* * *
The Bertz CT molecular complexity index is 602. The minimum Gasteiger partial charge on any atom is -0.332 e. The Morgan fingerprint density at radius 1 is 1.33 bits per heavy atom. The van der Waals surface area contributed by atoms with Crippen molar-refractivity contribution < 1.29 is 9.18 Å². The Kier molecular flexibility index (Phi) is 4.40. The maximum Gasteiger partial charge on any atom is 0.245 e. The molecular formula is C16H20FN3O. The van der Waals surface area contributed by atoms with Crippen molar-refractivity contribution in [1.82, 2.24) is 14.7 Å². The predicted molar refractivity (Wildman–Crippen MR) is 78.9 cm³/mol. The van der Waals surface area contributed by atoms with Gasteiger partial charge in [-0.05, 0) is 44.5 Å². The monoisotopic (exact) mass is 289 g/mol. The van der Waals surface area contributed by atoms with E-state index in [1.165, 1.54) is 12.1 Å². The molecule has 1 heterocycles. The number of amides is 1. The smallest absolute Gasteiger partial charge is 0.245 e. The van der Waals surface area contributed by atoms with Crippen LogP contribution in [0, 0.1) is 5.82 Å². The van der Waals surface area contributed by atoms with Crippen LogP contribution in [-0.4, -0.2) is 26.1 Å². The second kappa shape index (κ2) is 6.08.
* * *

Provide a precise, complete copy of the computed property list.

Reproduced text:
The Bertz CT molecular complexity index is 602. The minimum Gasteiger partial charge on any atom is -0.332 e. The Morgan fingerprint density at radius 1 is 1.33 bits per heavy atom. The van der Waals surface area contributed by atoms with Crippen molar-refractivity contribution < 1.29 is 9.18 Å². The Kier molecular flexibility index (Phi) is 4.40. The maximum Gasteiger partial charge on any atom is 0.245 e. The molecular formula is C16H20FN3O. The van der Waals surface area contributed by atoms with Crippen molar-refractivity contribution in [1.82, 2.24) is 14.7 Å². The predicted molar refractivity (Wildman–Crippen MR) is 78.9 cm³/mol. The van der Waals surface area contributed by atoms with Gasteiger partial charge in [-0.05, 0) is 44.5 Å². The monoisotopic (exact) mass is 289 g/mol. The van der Waals surface area contributed by atoms with E-state index in [1.165, 1.54) is 12.1 Å². The molecule has 1 heterocycles. The number of amides is 1. The smallest absolute Gasteiger partial charge is 0.245 e. The van der Waals surface area contributed by atoms with Crippen LogP contribution in [0, 0.1) is 5.82 Å². The van der Waals surface area contributed by atoms with Crippen LogP contribution in [-0.4, -0.2) is 26.1 Å². The second kappa shape index (κ2) is 6.08.